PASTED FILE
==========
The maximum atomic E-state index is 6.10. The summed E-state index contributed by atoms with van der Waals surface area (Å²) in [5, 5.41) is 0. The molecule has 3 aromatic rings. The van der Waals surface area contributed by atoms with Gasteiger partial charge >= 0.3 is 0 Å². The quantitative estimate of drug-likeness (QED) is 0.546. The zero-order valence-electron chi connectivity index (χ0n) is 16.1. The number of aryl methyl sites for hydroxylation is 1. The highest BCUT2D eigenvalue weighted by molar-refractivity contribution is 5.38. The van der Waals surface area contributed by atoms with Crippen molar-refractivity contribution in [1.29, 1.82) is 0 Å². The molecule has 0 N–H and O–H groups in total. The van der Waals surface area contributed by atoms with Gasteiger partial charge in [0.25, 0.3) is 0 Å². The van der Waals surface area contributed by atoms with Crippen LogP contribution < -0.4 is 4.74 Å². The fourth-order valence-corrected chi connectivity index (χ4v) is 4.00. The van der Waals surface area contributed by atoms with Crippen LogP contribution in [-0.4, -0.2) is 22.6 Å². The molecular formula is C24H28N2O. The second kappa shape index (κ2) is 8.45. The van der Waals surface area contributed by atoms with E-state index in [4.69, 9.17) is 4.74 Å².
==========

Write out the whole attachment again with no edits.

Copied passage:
The maximum atomic E-state index is 6.10. The summed E-state index contributed by atoms with van der Waals surface area (Å²) in [5, 5.41) is 0. The molecule has 3 aromatic rings. The van der Waals surface area contributed by atoms with Gasteiger partial charge >= 0.3 is 0 Å². The quantitative estimate of drug-likeness (QED) is 0.546. The zero-order valence-electron chi connectivity index (χ0n) is 16.1. The number of aryl methyl sites for hydroxylation is 1. The highest BCUT2D eigenvalue weighted by molar-refractivity contribution is 5.38. The van der Waals surface area contributed by atoms with Crippen molar-refractivity contribution in [1.29, 1.82) is 0 Å². The molecule has 0 N–H and O–H groups in total. The van der Waals surface area contributed by atoms with Gasteiger partial charge in [0.25, 0.3) is 0 Å². The van der Waals surface area contributed by atoms with Crippen LogP contribution < -0.4 is 4.74 Å². The fourth-order valence-corrected chi connectivity index (χ4v) is 4.00. The van der Waals surface area contributed by atoms with Crippen LogP contribution in [-0.4, -0.2) is 22.6 Å². The molecular formula is C24H28N2O. The second kappa shape index (κ2) is 8.45. The van der Waals surface area contributed by atoms with E-state index in [4.69, 9.17) is 4.74 Å².